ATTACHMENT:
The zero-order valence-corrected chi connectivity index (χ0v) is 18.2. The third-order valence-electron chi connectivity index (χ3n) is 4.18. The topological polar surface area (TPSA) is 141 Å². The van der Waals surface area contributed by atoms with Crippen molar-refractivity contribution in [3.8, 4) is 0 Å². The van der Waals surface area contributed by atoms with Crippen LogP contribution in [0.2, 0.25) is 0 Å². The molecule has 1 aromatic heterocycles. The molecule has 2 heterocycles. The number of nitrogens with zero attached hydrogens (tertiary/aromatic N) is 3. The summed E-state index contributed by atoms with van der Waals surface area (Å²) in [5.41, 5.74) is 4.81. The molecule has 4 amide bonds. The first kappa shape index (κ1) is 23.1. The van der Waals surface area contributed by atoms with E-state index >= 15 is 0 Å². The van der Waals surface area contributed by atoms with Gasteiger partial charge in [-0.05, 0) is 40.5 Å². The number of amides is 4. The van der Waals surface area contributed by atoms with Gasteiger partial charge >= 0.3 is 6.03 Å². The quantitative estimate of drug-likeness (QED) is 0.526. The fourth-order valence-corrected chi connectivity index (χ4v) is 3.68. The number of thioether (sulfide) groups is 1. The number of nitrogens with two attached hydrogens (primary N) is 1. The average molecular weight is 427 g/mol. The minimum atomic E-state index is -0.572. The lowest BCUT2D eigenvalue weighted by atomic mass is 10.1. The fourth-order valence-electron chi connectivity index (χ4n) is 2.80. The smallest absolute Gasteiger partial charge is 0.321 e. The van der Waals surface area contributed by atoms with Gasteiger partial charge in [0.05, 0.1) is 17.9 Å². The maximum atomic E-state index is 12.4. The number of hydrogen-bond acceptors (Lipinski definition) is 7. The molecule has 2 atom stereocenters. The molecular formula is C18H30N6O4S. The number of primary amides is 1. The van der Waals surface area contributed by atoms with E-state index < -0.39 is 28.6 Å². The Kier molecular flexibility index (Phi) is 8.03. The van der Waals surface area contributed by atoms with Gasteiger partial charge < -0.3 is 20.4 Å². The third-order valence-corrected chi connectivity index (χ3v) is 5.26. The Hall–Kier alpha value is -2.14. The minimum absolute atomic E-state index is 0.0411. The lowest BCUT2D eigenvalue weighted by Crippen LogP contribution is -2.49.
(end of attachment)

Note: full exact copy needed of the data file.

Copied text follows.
The zero-order valence-corrected chi connectivity index (χ0v) is 18.2. The third-order valence-electron chi connectivity index (χ3n) is 4.18. The topological polar surface area (TPSA) is 141 Å². The van der Waals surface area contributed by atoms with Crippen molar-refractivity contribution in [3.8, 4) is 0 Å². The van der Waals surface area contributed by atoms with Crippen LogP contribution in [0.2, 0.25) is 0 Å². The molecule has 1 aromatic heterocycles. The molecule has 2 heterocycles. The number of nitrogens with zero attached hydrogens (tertiary/aromatic N) is 3. The summed E-state index contributed by atoms with van der Waals surface area (Å²) in [5.41, 5.74) is 4.81. The molecule has 4 amide bonds. The first kappa shape index (κ1) is 23.1. The van der Waals surface area contributed by atoms with E-state index >= 15 is 0 Å². The van der Waals surface area contributed by atoms with Gasteiger partial charge in [-0.05, 0) is 40.5 Å². The number of amides is 4. The van der Waals surface area contributed by atoms with Gasteiger partial charge >= 0.3 is 6.03 Å². The quantitative estimate of drug-likeness (QED) is 0.526. The fourth-order valence-corrected chi connectivity index (χ4v) is 3.68. The number of thioether (sulfide) groups is 1. The number of nitrogens with two attached hydrogens (primary N) is 1. The average molecular weight is 427 g/mol. The minimum atomic E-state index is -0.572. The lowest BCUT2D eigenvalue weighted by atomic mass is 10.1. The fourth-order valence-electron chi connectivity index (χ4n) is 2.80. The smallest absolute Gasteiger partial charge is 0.321 e. The van der Waals surface area contributed by atoms with Gasteiger partial charge in [0.05, 0.1) is 17.9 Å². The maximum atomic E-state index is 12.4. The number of hydrogen-bond acceptors (Lipinski definition) is 7. The molecule has 2 atom stereocenters. The molecular formula is C18H30N6O4S. The number of primary amides is 1. The van der Waals surface area contributed by atoms with E-state index < -0.39 is 28.6 Å². The Kier molecular flexibility index (Phi) is 8.03. The van der Waals surface area contributed by atoms with Gasteiger partial charge < -0.3 is 20.4 Å². The third-order valence-corrected chi connectivity index (χ3v) is 5.26. The Hall–Kier alpha value is -2.14. The minimum absolute atomic E-state index is 0.0411. The lowest BCUT2D eigenvalue weighted by Crippen LogP contribution is -2.49.